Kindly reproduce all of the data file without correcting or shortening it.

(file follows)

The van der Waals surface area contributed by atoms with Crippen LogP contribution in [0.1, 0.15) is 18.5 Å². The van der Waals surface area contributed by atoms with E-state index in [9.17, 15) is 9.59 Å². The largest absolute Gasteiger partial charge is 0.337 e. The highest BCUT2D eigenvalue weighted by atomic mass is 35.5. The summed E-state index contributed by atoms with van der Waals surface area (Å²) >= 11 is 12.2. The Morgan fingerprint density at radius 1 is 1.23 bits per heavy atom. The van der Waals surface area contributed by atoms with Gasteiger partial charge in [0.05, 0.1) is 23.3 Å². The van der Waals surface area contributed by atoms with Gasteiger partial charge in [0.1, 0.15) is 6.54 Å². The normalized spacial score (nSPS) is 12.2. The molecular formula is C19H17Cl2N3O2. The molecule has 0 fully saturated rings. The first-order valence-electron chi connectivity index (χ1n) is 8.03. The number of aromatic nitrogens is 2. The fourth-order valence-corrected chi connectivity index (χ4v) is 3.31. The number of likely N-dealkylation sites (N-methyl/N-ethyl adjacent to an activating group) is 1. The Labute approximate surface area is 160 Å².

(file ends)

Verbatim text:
The van der Waals surface area contributed by atoms with Crippen LogP contribution in [0.1, 0.15) is 18.5 Å². The van der Waals surface area contributed by atoms with E-state index in [9.17, 15) is 9.59 Å². The largest absolute Gasteiger partial charge is 0.337 e. The highest BCUT2D eigenvalue weighted by atomic mass is 35.5. The summed E-state index contributed by atoms with van der Waals surface area (Å²) >= 11 is 12.2. The Morgan fingerprint density at radius 1 is 1.23 bits per heavy atom. The van der Waals surface area contributed by atoms with Gasteiger partial charge in [0.05, 0.1) is 23.3 Å². The van der Waals surface area contributed by atoms with Gasteiger partial charge in [0.1, 0.15) is 6.54 Å². The normalized spacial score (nSPS) is 12.2. The molecular formula is C19H17Cl2N3O2. The molecule has 0 fully saturated rings. The first-order valence-electron chi connectivity index (χ1n) is 8.03. The number of aromatic nitrogens is 2. The fourth-order valence-corrected chi connectivity index (χ4v) is 3.31. The number of likely N-dealkylation sites (N-methyl/N-ethyl adjacent to an activating group) is 1. The Labute approximate surface area is 160 Å².